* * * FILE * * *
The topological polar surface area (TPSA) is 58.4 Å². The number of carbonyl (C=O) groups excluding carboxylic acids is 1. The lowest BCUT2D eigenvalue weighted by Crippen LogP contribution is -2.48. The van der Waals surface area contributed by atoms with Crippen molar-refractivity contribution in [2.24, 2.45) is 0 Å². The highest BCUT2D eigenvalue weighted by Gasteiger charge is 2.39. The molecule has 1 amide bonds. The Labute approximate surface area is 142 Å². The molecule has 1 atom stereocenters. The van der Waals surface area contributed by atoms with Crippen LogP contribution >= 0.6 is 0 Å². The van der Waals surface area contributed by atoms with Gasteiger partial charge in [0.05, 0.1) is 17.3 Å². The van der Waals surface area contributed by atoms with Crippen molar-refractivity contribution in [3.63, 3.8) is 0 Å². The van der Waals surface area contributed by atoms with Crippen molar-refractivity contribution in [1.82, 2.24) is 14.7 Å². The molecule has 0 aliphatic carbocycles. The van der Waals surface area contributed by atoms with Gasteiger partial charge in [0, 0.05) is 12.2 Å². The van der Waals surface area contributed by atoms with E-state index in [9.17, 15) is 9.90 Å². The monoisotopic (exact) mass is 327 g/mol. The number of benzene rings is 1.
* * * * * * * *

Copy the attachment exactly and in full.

The topological polar surface area (TPSA) is 58.4 Å². The number of carbonyl (C=O) groups excluding carboxylic acids is 1. The lowest BCUT2D eigenvalue weighted by Crippen LogP contribution is -2.48. The van der Waals surface area contributed by atoms with Crippen molar-refractivity contribution in [2.24, 2.45) is 0 Å². The highest BCUT2D eigenvalue weighted by Gasteiger charge is 2.39. The molecule has 1 amide bonds. The Labute approximate surface area is 142 Å². The molecule has 1 atom stereocenters. The van der Waals surface area contributed by atoms with Crippen LogP contribution >= 0.6 is 0 Å². The van der Waals surface area contributed by atoms with Gasteiger partial charge in [0.05, 0.1) is 17.3 Å². The van der Waals surface area contributed by atoms with Crippen molar-refractivity contribution in [3.63, 3.8) is 0 Å². The van der Waals surface area contributed by atoms with Crippen molar-refractivity contribution in [1.82, 2.24) is 14.7 Å². The molecule has 0 aliphatic carbocycles. The van der Waals surface area contributed by atoms with Gasteiger partial charge in [0, 0.05) is 12.2 Å². The van der Waals surface area contributed by atoms with E-state index in [9.17, 15) is 9.90 Å². The monoisotopic (exact) mass is 327 g/mol. The number of benzene rings is 1.